(1) y and z^{d} (mod N) are pseudorandom quadratic residues,
(2) the number y(mod 2^{nl}) is pseudorandom in [1,2^{nl} ],
(3) z^{d} (mod N) and y(mod 2^{nl}) are pseudoindependent.
The extended hypothesis can be justified by the work of Alexi et alii (1984) for the case that N is a Bluminteger, i.e. N is product of two primes p and q such that p=3(mod 4) and q=3(mod 4). Roughly speaking, it does not matter that y=x^{d} (mod N) ranges over quadratic residues. None of the disjoint parts z and y(mod 2^{nl}) of y contains efficient information on the quadratic residuosity of x^{d} (mod N). The dependence of z and y(mod 2^{nl}), by the quadratic residuosity of y, is hidden by the transformation z→z^{d} (mod N).
Next we consider arbitrary polynomials P(x) of degree d. We are going to show that some elementary methods for distinguishing random numbers yε[1,N] and P(x) mod N for random xε[1,N^{2/d} ] do not work. Theorem 2.7 is a first step in this direction. This problem clearly deserves further study.
In general we can invert the transformation
x→P(x) mod N (1)
only if the factorization N=pq is given. Then, using Berlekamps algorithm for polynomial factorization we invert (1) modulo p and modulo q and apply the Chinese remainder construction. This can be done in probabilistic time (nd)^{o}(1). Without knowing the factorization of M we do not know how to invert (1). We can however invert factors P(x) of x.sup.φ(N) provided that we know the cofactor x.sup.φ(N) /P(x) but then we can factor N.
Can we invert (1) for small integers x? If P(x)/N is small we can guess z=P(x) and factorize P(x)z. Theorem 2.7 below shows that P(x)/N is large for almost all xε[1,N^{2/d} ] provided that P(x) has degree≦N^{1/2d}. This degree bound is necessary since there exist polynomials of degree N^{2/d} that vanish on the intervall [1,N^{2/d} ].
Theorem 2.7 Let A,B,d be integers such that M≧(BN)^{1/d} 16Ad, and let P(x)ε [x] have degree d. Then we have prob[P(x)≦BN]≦1/A for random xε[1,M].
Proof Let x_{1}, . . . , x_{k} be the distinct real numbers in [0,N] satisfying P(x_{i})^{2} =B^{2} N^{2} for i=1, . . . , k. We have k≦2d since P(x)^{2} has degree 2d. We partition the real interval [0,M] into 4Ad intervals of length M/(4Ad). A fundamental theorem in approximation theory (see e.g. Stiefel (1969), p. 236) implies that ##EQU23## for each of these intervals I. Hence ##EQU24## This shows that every interval I, that contains an integer x satisfying P(x)≦BN, must also contain some point x_{i}, 1≦i≦k≦2d. The intervals I that contain some point x_{i} can have at most ##EQU25## integer points. This accounts for at most a fraction of ##EQU26## of the points in [1, M].
The Sequential and the Parallel Polynomial Generator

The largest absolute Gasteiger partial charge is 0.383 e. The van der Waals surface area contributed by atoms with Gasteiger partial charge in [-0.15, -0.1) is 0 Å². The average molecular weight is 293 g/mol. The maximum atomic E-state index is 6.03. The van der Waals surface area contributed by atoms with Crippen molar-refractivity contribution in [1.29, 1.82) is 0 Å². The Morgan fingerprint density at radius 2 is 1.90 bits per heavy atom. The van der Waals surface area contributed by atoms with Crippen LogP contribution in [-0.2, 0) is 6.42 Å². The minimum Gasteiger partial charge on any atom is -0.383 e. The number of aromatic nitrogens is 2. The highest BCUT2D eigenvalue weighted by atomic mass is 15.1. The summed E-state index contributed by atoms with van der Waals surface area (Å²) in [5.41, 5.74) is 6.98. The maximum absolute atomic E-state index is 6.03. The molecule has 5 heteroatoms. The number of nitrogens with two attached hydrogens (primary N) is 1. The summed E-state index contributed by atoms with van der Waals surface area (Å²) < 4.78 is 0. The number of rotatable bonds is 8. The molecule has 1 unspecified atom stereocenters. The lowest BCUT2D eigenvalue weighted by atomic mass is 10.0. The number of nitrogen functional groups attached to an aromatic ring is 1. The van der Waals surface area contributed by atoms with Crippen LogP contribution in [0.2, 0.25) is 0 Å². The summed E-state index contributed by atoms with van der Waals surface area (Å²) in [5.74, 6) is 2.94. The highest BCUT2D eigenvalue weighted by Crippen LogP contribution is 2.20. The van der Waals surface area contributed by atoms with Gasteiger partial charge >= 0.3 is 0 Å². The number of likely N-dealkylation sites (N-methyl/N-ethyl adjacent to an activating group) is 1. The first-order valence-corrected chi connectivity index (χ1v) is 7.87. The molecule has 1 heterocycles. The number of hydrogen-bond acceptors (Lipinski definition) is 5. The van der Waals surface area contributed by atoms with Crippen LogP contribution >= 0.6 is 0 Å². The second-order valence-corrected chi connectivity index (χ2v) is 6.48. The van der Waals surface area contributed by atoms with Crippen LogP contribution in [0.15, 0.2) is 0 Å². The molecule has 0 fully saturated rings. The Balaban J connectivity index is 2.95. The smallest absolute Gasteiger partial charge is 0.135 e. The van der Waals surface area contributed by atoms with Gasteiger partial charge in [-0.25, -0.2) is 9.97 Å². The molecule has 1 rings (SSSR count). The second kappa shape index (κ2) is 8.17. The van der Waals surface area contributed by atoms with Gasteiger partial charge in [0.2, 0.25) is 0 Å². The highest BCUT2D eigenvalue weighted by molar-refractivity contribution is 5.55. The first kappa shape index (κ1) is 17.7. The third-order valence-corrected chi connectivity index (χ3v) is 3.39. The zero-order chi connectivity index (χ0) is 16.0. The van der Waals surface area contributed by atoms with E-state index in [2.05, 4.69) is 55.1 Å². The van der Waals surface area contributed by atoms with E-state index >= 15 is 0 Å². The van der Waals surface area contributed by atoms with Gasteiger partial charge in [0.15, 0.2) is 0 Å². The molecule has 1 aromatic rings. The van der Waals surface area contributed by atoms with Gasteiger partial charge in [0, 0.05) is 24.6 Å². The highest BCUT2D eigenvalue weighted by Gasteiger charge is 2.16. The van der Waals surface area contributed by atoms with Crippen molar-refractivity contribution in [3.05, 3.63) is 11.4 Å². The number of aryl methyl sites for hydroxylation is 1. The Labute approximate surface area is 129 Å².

In this section we build several RNG's on polynomials P(x) of degree d≧2 that have the following generator property. The generator property formulates Hypothesis 2.1 for arbitrary polynomials P(x).
Definition The polynomial P(x) has the generator property if for random NεS_{n}, all M proportional to N^{2/d} and random xε[1,M] the number P(x) mod N is pseudorandom in [1,N].
The generator property means that P stretches random seeds xε[1,N^{2/d} ] into pseudorandom numbers P(x) mod N in the interval [1,N]. By Hypothesis 2.1 RSApolynomials P(x)=x^{d} with gcd(d,φ(N))=1 and d≧3 have the generator property.
The sequential polynomial generator (SPG) generates a sequence of numbers x=x_{1}, x_{2}, . . . , x_{i}, . . . , in [1,N^{2/d} ] that are represented by bit strings of length l:= 2n/d . The output at x_{i}, Out(x_{i})ε{0,1}^{nl}, is the bit string consisting of the nl least significant bits of the binary representation of P(x_{i}) mod N. The successor x_{i+1} of x_{i} is the number corresponding to the other bits of P(x_{i}) mod N,
x.sub.i+1 := P(x.sub.i) mod N/2.sup.nl .
The sequential polynomial generator as illustrated in FIG. 6.
Let the koutput of the SPG ##EQU27## be the concatenated output of the first k steps.
Notice that the most significant bits of P(x_{i}) mod N are biased depending on the most significant bits of N. Even though the most significant bits of P(x_{i}) mod N are not pseudorandom we can form from these bits the successor x_{i+1} of x_{i}. This is because the generator property and Hypothesis 2.1 imply that P(x_{i}) mod N is pseudorandom for random numbers x_{i} ε[1,M] for all M proportional to 2^{l}. We could fix M to 2^{l} if the SPG would not use at all the l most significant bits of P(x_{i}) mod N, and would form Out(x_{i}) and x_{i+1} from the nl least significant bits.
Theorem 3.1 Suppose that P has the generator property. Then for random NεS_{n}, random xε[1,N^{2/d} ] and polynomially bounded k (i.e. k=k(n)=n^{O}(1)) the koutput SPG_{k},p (x,N) of the sequential polynomial generator is pseudorandom.
Proof For random NεS_{n} and random x_{1} ε[1,N^{2/d} ] the number P(x_{1}) mod Nε[1,N] is pseudorandom. It follows that the bit string Out(x_{1})ε{0,1}^{nl} is pseudorandom and that the number x_{2} ε[1,2^{l} ] is pseudorandom. We also see that the pair (Out(x_{1}), x_{2}) is pseudorandom. It follows from the generator property and since x_{2} is pseudorandom that